Silence contributes to stigma. This isn’t to guilt anyone, it is what it is.


When I talk about my mental health issues, openly, it helps me take thoughts and feelings that, when left to myself, unspoken, fester, and build into irrational delusions. Saying or writing things out helps me frame things with a new perspective so I can figure out how to rationally deal with my delusions, negative, or injurious moods and behaviors. More importantly, talking openly about genuine emotions enables others to talk openly about theirs too. The more of us who speak honestly and openly about our mental health, the more human the face of mental illness becomes. 

I don’t think everyone realizes, certainly not people who don’t live with MI, but stigma, denial, and ignorance is *still* very real, and damaging. Stigma shames people into secrecy and keeps many from seeking help for what can be life threatinging issues. I hear so many people say how much better it is now than in the 80’s. Well, damn, then we should be fucking ashamed, because I’m still the only person I know irl who openly talks about my mental health. It took some practice, and I have cried myself to sleep at night in worry after talking publically about specific issues, but all in all, I regret nothing, and have had countless people confide in me, their personal struggles. They shouldn’t have to feel they need to whisper in my ear, but that is the stigma.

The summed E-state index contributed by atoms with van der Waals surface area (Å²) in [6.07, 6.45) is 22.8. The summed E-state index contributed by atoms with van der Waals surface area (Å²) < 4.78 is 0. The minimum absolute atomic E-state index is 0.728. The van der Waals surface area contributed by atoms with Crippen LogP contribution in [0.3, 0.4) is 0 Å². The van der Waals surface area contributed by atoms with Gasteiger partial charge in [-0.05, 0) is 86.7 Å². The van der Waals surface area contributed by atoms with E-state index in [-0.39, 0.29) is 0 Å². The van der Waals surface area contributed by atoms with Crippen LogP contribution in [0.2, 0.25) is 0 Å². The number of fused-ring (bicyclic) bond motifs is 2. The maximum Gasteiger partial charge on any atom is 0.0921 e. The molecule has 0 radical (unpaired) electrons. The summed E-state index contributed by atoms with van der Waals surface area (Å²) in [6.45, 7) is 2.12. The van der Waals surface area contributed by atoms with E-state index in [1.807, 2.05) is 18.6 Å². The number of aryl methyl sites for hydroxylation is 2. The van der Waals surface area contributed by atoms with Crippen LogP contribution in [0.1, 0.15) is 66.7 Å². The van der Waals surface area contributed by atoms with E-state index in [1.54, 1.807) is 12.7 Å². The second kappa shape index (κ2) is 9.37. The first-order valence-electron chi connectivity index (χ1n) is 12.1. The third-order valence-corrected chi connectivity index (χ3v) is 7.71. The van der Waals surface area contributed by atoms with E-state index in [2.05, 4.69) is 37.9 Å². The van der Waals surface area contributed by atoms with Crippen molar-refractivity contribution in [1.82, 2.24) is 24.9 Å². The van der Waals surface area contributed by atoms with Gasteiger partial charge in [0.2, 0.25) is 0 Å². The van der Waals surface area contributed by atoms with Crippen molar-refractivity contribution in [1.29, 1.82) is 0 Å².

I realize that coming out about MI may jeopardize some people’s career’s, even temp jobs, shame on us for that too, because that’s stigma telling employers that everyone living with mental illness can’t be capable, and that’s absolutely untrue. Don’t tell me it’s not stigmatized to the point of job loss, of inability to get a loan, rent an apartment, college admission, down to finding a significant other. So I realize why people don’t talk, but I’m in a position where I have nothing to lose, I’ve already lost it. All I have left is my ability to talk, about what or why it went wrong, what I need to function, how I can prevent myself from getting worse, and how I can encourage others to get the help they need before they lose it too. ~Davs